We went bowling for a couple hours and I did ok. I tried to break 100, but my first game was stopped short at 97, and the second game I got 99. I think we all had fun though. We dropped Noriko off at the bus stop and had sushi for supper. For some reason the fish tasted a lot fresher and better, so I ate too much again. Ann and I watched a movie and it was an early night.
I got on the scale last night and found out I had hit 105kg. My weight has gone from embarrassing to shameful; I was 110 when I came to Japan almost 3 years ago, and I was 90kg last year. Writing this blog I can start to understand why; I think a lot about all the different foods to try, and how good they are. I like Neal’s philosophy of dying young but dying happy not being stuck in crappy diets, but I simply need to lessen my portions again.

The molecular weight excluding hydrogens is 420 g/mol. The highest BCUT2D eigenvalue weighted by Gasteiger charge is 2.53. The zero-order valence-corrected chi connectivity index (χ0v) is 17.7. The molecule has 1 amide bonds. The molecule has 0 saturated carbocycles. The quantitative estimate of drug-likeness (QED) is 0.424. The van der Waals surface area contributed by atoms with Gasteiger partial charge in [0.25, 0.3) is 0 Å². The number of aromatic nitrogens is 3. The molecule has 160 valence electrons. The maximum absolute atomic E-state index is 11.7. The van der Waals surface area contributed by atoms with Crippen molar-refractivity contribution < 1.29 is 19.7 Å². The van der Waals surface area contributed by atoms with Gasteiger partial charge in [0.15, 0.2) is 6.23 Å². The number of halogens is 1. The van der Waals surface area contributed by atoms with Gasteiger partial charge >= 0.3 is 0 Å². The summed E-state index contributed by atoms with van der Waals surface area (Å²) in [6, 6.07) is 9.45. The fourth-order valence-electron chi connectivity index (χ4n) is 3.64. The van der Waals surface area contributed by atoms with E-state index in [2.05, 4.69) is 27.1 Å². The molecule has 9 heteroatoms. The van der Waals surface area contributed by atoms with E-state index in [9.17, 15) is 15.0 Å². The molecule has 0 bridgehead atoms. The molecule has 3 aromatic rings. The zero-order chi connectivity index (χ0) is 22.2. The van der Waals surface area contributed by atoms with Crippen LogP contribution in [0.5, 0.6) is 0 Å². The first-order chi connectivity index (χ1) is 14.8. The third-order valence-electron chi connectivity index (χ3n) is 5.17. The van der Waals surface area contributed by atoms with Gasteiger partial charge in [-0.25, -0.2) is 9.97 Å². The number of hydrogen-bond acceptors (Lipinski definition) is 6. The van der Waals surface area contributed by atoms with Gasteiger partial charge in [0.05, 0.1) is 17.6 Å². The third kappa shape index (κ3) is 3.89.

Richard showed us a “food matters” documentary on Tuesday, and although we only saw half so far, I bought vitamin supplements the next day and plan on taking them. When I was playing volleyball years ago I was told to take them daily, although nobody ever said why. The documentary is really good, mentioning how society dances around this huge rhinoceros in the room; what really stuck to me was when one guy said; “we’re not suppose to be tired in the afternoon, we’re suppose to be full of energy.”
Well I recommend watching it anyways if you have the time. It’s time for me to get serious again about portion control and all that. Once your stomach shrinks a bit, it’s a lot easier to pass on seconds.
"When you meet a man, you judge him by his clothes; when you leave, you judge him by his heart. " -Russian Proverb